1 so celebrated as to having taken on the nature of a legend; "the legendary exploits of the arctic trailblazers"
2 celebrated in fable or legend; "the fabled Paul Bunyan and his blue ox"; "legendary exploits of Jesse James" [syn: fabled]
Etymologylegend + -ary; from Middle Latin legendarius (Old French legendier), from Latin legenda. In English, both the noun and the adjective appear in the 16th century.
- A collection of legends, in particular of lives of saints.
- One who relates legends.
The word "legend" appeared in the English language circa 1340, transmitted from medieval Latin language through French. Its blurred extended (and essentially Protestant) sense of a non-historical narrative or myth was first recorded in 1613. By emphasizing the unrealistic character of "legends" of the saints, English-speaking Protestants were able to introduce a note of contrast to the "real" saints and martyrs of the Reformation, whose authentic narratives could be found in Foxe's Book of Martyrs. Thus "legend" gained its modern connotations of "undocumented" and "spurious".
Before the invention of the printing press, stories were passed on via oral tradition. Storytellers learned their stock in trade: their stories, typically received from an older storyteller, who might, though more likely not, have claimed to have actually known a witness, rendered the narrative as "history". Legend is distinguished from the genre of chronicle by the fact that legends apply structures that reveal a moral definition to events, providing meaning that lifts them above the repetitions and constraints of average human lives and giving them a universality that makes them worth repeating through many generations. In German-speaking and northern European countries, "legend", which involves Christian origins, is distinguished from "Saga", being from any other (usually, but not necessarily older) origin.
The modern characterisation of what may be termed a "legend" may be said to begin in 1865 with Jacob Grimm's observation, "The fairy tale is poetic, legend, historic." Early scholars like Karl Wehrhahn Friedrich Ranke and Will-Erich Peukert followed Grimm's example in focussing solely on the literary narrative, an approach that was enriched particularly after the 1960s by addressing questions of performance and the anthropological and psychological insights provided in considering legends' social context. Questions of categorizing legends, in hopes of compiling a content-based series of categories on the line of the Aarne-Thompson folktale index provoked a search for a broader new synthesis.
Compared to the highly-structured folktale, legend is comparatively formless, Helmut de Boor noted in 1928. The narrative content of legend is in realistic mode, rather than the wry irony of folktale; Wilhelm Heiske remarked on the similarity of motifs in legend and folktale and concluded that, in spite of its realistic mode, legend is not more historical than folktale.
Legend is often considered in connection with rumour, also believable and concentrating on a single episode. Ernst Bernheim suggested that legend is simply the survival of rumour. Gordon Allport credited the staying-power of certain rumours to the persistent cultural state-of-mind that they embody and capsulise; thus "Urban legends" are a feature of rumour. When Willian Jansen suggested that legends that disappear quickly were "short-term legends" and the persistent ones be termed "long-term legends", the distinction between legend and rumour was effectively obliterated, Tangherlini concluded.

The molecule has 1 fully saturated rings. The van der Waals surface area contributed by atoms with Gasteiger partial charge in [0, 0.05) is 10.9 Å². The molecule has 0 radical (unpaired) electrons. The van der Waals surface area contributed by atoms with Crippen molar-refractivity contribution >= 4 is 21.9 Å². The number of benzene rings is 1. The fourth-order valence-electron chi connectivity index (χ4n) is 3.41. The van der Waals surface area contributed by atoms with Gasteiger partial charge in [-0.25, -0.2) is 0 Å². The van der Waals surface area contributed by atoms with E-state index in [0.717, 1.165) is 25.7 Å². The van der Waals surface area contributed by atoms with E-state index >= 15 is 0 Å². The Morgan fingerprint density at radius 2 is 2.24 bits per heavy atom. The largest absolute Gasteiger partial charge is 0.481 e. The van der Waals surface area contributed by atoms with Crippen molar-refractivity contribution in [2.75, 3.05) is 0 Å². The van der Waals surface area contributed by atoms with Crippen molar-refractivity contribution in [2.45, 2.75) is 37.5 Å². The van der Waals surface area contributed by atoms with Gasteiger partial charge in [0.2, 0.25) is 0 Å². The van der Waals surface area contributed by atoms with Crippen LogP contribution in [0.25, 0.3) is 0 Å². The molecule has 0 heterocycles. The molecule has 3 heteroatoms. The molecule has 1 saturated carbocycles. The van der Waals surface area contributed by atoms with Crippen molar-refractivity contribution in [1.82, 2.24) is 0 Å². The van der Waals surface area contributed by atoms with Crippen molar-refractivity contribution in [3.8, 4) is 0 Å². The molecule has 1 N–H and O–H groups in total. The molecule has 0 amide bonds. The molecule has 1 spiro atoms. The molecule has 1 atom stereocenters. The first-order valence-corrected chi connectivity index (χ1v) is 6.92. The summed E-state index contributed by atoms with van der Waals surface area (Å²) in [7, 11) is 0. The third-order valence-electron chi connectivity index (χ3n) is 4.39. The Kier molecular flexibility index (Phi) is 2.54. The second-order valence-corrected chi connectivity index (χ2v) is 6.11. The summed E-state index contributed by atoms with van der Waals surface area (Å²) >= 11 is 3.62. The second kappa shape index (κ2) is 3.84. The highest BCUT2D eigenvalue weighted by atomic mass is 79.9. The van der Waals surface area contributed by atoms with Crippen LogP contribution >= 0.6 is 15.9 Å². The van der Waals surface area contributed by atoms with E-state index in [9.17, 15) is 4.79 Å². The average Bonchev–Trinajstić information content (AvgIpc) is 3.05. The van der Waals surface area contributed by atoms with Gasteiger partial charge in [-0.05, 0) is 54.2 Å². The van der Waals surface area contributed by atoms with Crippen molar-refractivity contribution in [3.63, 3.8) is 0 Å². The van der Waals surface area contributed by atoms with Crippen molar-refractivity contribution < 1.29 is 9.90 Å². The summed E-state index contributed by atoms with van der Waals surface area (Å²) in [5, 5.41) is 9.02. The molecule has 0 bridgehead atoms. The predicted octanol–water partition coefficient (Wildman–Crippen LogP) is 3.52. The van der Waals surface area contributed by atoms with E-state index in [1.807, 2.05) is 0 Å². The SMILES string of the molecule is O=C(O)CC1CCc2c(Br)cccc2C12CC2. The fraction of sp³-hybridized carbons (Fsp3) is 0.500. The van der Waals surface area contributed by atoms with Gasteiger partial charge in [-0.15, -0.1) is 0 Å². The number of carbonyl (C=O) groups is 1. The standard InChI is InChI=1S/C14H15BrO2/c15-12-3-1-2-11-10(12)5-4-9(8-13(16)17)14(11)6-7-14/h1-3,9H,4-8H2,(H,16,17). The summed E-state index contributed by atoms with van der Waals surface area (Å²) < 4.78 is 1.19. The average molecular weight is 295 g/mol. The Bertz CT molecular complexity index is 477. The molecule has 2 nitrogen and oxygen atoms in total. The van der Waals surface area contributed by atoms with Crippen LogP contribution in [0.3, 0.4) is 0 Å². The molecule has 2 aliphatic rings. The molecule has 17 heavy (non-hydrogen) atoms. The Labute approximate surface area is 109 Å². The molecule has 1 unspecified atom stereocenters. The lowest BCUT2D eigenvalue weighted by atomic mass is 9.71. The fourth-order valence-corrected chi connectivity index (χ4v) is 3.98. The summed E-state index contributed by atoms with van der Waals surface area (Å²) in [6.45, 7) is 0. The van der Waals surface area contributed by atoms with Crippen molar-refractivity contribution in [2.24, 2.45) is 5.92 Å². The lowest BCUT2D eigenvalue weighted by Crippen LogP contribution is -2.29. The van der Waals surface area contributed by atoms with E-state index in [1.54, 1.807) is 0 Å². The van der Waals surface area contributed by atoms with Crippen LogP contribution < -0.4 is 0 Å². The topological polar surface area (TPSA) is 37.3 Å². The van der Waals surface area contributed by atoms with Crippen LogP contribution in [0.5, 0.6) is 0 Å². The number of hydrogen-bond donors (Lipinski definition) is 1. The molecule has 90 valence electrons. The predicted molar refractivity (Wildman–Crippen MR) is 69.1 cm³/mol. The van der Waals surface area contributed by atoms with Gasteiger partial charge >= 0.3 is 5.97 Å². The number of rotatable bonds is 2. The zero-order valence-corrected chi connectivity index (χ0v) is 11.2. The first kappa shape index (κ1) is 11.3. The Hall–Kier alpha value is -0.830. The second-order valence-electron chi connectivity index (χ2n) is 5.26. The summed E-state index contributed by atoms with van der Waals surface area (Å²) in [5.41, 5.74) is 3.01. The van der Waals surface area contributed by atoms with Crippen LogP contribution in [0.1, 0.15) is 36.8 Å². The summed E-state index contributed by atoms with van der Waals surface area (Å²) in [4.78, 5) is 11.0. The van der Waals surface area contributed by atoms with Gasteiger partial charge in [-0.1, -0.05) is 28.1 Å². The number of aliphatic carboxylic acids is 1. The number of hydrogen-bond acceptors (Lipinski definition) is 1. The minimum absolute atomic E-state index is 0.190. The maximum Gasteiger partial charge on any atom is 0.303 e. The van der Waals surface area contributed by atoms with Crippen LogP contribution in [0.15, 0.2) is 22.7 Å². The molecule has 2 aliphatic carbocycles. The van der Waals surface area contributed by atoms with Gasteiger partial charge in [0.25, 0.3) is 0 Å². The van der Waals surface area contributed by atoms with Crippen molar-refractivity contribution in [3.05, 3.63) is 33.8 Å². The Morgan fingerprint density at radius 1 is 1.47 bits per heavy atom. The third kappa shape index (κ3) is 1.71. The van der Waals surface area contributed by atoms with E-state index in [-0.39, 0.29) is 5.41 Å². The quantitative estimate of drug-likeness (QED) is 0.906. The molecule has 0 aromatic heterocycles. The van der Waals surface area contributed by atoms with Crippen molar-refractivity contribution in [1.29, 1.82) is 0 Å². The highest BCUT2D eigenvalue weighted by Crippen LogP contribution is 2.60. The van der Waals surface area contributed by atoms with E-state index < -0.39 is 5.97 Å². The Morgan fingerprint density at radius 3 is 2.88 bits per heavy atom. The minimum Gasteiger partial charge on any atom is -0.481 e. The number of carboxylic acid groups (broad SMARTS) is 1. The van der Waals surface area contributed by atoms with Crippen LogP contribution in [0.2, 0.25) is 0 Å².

The elasticity of legend in its highly specific and localised social context has rendered it elusive to attempts to typify it simply through its content, as fairy tales have been successfully categorised.
ExamplesA legend or legend fragment is a meme that propagates through a culture. It may be crystallized in a literary work that fixes it and which affects the future direction it will take. Such an example of this is the contrast of Hamlet the legend, and Shakespeare's Hamlet. When a legend that is rooted in a kernel of truth is so strongly affected by an ideal that it conforms to expected literary conventions of behavior, in certain cases it turns into a Romance. Such may well be the case with a historical Arthur (see Historical basis for King Arthur), around whom legends accumulated and were expressed in the purely literary magical atmosphere of surviving Arthurian romances, collectively known as the "Matter of Britain".
Modern retellings of the legend of Saint George omit many of the miraculous happenings that were central to earlier versions, but which have lost credibility. Thus modern "urban legends" are quite correctly termed legends: "it happened to the brother-in-law of someone my friend's mother knew". In short, legends are believable, although not necessarily believed. For the purpose of the study of legends, in the academic discipline of folkloristics, the truth value of legends is irrelevant because, whether the story told is true or not, the fact that the story is being told at all allows scholars to use it as commentary upon the cultures that produce or circulate the legends. Hippolyte Delehaye, (in his Preface to The Legends of the Saints: An Introduction to Hagiography, 1907) distinguished legend from myth: "The legend, on the other hand, has, of necessity, some historical or topographical connection. It refers imaginary events to some real personage, or it localizes romantic stories in some definite spot."
The distinction is carefully drawn by Karl Kerenyi in the opening pages of The Heroes of the Greeks (1959): ''"An essential difference between the legends of heroes and mythology proper, between the myths of the gods and those of the heroes, which are often entwined with them or at least border upon them, consists in this: that the latter prove to be, whether more or less, interwoven with history, with the events, not of a primeval time which lies outside of time, but with historical time."